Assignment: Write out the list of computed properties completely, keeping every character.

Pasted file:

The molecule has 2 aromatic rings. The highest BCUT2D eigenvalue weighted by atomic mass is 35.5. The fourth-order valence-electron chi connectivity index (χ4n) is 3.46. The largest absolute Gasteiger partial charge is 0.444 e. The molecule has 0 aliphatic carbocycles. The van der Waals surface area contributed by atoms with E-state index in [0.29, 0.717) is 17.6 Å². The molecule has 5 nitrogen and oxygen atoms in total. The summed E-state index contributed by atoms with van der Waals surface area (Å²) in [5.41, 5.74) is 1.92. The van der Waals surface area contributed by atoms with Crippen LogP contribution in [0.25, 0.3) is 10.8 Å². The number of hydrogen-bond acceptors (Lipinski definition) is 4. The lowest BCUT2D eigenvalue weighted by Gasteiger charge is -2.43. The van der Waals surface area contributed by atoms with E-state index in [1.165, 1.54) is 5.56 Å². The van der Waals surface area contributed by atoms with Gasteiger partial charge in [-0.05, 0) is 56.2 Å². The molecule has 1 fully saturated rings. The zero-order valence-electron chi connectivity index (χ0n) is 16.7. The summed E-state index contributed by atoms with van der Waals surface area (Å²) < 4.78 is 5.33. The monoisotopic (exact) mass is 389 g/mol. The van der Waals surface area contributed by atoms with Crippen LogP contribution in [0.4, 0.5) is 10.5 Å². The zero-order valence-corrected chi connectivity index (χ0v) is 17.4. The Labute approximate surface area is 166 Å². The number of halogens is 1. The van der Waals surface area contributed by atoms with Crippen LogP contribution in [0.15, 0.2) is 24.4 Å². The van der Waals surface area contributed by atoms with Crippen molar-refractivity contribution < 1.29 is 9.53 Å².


The molecule has 2 aromatic rings. The highest BCUT2D eigenvalue weighted by atomic mass is 35.5. The fourth-order valence-electron chi connectivity index (χ4n) is 3.46. The largest absolute Gasteiger partial charge is 0.444 e. The molecule has 0 aliphatic carbocycles. The van der Waals surface area contributed by atoms with E-state index in [0.29, 0.717) is 17.6 Å². The molecule has 5 nitrogen and oxygen atoms in total. The summed E-state index contributed by atoms with van der Waals surface area (Å²) in [5.41, 5.74) is 1.92. The van der Waals surface area contributed by atoms with Crippen LogP contribution in [0.25, 0.3) is 10.8 Å². The number of hydrogen-bond acceptors (Lipinski definition) is 4. The lowest BCUT2D eigenvalue weighted by Gasteiger charge is -2.43. The van der Waals surface area contributed by atoms with E-state index in [1.165, 1.54) is 5.56 Å². The van der Waals surface area contributed by atoms with Gasteiger partial charge in [-0.05, 0) is 56.2 Å². The molecule has 1 fully saturated rings. The zero-order valence-electron chi connectivity index (χ0n) is 16.7. The summed E-state index contributed by atoms with van der Waals surface area (Å²) < 4.78 is 5.33. The monoisotopic (exact) mass is 389 g/mol. The van der Waals surface area contributed by atoms with Crippen LogP contribution in [0.4, 0.5) is 10.5 Å². The zero-order valence-corrected chi connectivity index (χ0v) is 17.4. The Labute approximate surface area is 166 Å². The number of halogens is 1. The van der Waals surface area contributed by atoms with Crippen LogP contribution in [0.15, 0.2) is 24.4 Å². The van der Waals surface area contributed by atoms with Crippen molar-refractivity contribution < 1.29 is 9.53 Å².